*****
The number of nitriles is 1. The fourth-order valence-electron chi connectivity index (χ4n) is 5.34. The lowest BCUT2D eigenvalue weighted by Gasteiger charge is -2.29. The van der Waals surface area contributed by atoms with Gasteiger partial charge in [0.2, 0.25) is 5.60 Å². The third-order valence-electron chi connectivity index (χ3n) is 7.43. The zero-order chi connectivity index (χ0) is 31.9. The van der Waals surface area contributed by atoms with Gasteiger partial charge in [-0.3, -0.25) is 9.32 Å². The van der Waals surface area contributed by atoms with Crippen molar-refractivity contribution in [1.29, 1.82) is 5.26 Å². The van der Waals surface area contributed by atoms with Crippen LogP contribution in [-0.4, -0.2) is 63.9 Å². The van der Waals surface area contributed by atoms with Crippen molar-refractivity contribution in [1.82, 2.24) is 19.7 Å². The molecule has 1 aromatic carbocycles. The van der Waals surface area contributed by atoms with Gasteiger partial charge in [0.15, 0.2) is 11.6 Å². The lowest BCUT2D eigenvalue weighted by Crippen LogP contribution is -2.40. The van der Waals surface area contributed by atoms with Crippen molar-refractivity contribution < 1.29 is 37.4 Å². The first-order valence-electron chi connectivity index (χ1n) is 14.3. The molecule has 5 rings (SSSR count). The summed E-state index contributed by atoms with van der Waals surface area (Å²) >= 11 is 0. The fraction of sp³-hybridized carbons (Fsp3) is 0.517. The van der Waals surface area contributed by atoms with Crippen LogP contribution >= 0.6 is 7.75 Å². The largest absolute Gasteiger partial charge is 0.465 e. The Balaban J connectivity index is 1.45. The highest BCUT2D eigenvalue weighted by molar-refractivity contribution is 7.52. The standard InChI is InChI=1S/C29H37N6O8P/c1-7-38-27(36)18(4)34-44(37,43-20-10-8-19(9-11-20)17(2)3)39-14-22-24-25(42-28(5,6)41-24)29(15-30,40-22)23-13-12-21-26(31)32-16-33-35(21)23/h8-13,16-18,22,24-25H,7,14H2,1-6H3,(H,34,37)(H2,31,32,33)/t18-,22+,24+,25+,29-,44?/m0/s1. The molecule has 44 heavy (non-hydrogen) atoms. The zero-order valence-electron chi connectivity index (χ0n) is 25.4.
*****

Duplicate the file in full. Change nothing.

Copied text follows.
The number of nitriles is 1. The fourth-order valence-electron chi connectivity index (χ4n) is 5.34. The lowest BCUT2D eigenvalue weighted by Gasteiger charge is -2.29. The van der Waals surface area contributed by atoms with Gasteiger partial charge in [0.2, 0.25) is 5.60 Å². The third-order valence-electron chi connectivity index (χ3n) is 7.43. The zero-order chi connectivity index (χ0) is 31.9. The van der Waals surface area contributed by atoms with Gasteiger partial charge in [-0.3, -0.25) is 9.32 Å². The van der Waals surface area contributed by atoms with Crippen molar-refractivity contribution in [1.29, 1.82) is 5.26 Å². The van der Waals surface area contributed by atoms with Crippen LogP contribution in [-0.4, -0.2) is 63.9 Å². The van der Waals surface area contributed by atoms with Crippen molar-refractivity contribution in [1.82, 2.24) is 19.7 Å². The molecule has 1 aromatic carbocycles. The van der Waals surface area contributed by atoms with Gasteiger partial charge in [0.15, 0.2) is 11.6 Å². The lowest BCUT2D eigenvalue weighted by Crippen LogP contribution is -2.40. The van der Waals surface area contributed by atoms with Crippen molar-refractivity contribution < 1.29 is 37.4 Å². The first-order valence-electron chi connectivity index (χ1n) is 14.3. The molecule has 5 rings (SSSR count). The summed E-state index contributed by atoms with van der Waals surface area (Å²) >= 11 is 0. The fraction of sp³-hybridized carbons (Fsp3) is 0.517. The van der Waals surface area contributed by atoms with Crippen LogP contribution >= 0.6 is 7.75 Å². The largest absolute Gasteiger partial charge is 0.465 e. The Balaban J connectivity index is 1.45. The highest BCUT2D eigenvalue weighted by molar-refractivity contribution is 7.52. The standard InChI is InChI=1S/C29H37N6O8P/c1-7-38-27(36)18(4)34-44(37,43-20-10-8-19(9-11-20)17(2)3)39-14-22-24-25(42-28(5,6)41-24)29(15-30,40-22)23-13-12-21-26(31)32-16-33-35(21)23/h8-13,16-18,22,24-25H,7,14H2,1-6H3,(H,34,37)(H2,31,32,33)/t18-,22+,24+,25+,29-,44?/m0/s1. The molecule has 44 heavy (non-hydrogen) atoms. The zero-order valence-electron chi connectivity index (χ0n) is 25.4.